In previous post I wrote about pre-generating cache via background jobs. I described an example of an online banking app where we pre-generate cache of
recent_transactions. This helps even load on the system by pushing some of the data into cache before visitors come to the site.
- One job for all records
- One job for each record
- Loop through records in slices
- Different queues and workers
One job for all records
The simplest design is to loop through all records in one job.
The downside of this approach is that if we have millions of
MyModel records it can take a very long time for this job to complete. And what if we need to deploy code which restarts background job workers? We won’t know which records have been processed and which have not. Best practices for background jobs recommend keeping them small and idempotent.
One job for each record
We can queue one job per record by separating our code into two jobs.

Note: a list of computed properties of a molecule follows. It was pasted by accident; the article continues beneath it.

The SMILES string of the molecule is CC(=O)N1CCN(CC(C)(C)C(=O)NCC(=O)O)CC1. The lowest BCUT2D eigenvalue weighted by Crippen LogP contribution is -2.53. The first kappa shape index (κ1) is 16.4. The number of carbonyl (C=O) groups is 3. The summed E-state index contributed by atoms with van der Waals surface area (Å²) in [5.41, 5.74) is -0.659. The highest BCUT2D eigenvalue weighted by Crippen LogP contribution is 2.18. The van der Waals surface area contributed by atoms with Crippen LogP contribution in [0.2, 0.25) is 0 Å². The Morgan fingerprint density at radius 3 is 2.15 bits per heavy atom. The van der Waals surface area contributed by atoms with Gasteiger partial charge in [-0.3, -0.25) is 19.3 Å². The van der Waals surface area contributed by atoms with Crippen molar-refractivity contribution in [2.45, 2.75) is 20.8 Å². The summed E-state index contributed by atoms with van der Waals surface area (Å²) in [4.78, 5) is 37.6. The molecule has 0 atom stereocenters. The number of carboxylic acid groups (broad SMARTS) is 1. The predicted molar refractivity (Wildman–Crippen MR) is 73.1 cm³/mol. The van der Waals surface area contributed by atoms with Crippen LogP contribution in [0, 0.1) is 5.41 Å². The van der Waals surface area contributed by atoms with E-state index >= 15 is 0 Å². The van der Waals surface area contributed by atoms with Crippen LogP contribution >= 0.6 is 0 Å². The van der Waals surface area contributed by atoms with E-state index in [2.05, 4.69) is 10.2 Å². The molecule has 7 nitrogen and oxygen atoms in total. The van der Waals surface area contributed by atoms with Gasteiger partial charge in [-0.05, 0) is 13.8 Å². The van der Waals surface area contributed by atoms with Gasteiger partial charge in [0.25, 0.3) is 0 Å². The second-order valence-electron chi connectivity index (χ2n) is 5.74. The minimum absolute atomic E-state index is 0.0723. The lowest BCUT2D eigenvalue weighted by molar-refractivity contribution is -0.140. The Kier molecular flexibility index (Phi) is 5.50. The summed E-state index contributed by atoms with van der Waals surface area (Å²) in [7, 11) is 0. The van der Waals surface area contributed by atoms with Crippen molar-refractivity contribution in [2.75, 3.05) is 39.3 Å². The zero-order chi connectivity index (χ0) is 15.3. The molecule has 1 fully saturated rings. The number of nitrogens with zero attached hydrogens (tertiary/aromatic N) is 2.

Each job will complete very quickly and they will run in parallel. Since it is not recommended to serialize complete objects into queue we will use some kind of record identifier (like globalid). But this will cause lot of queries against the primary DB to look up records one at a time.
Loop through records in slices
And now we come to the Goldilocks solution - not too big and not too small. We want to break up the process into smaller chunks but instead of processing one record at a time we will process several (let’s say 10).
One downside of this approach is that
pluck will request IDs for ALL records from the primary DB. Then it will store them in array and loop through them. Different ORMs support
batch_size for querying records so we can do equivalent of
select id from TableName limit 10 offset ....
Different queues and workers
The same approach can be applied to other situations (not just cache pre-generating). When a record is created/updated we might have a callback (previous post) to update various reports. The primary
UpdateReportsJob will be called from
after_save callback. We want it to complete as quickly as possibly and queue separate
UpdateEachReportJob passing appropriate report ID. We can process these jobs through separate queues.
This way each server will have a dedicated process watching only the
high queue to ensure that those jobs complete as quickly as possible and not get backlogged. The other three workers will process the
default (used for other jobs) and
low queues (used for reports).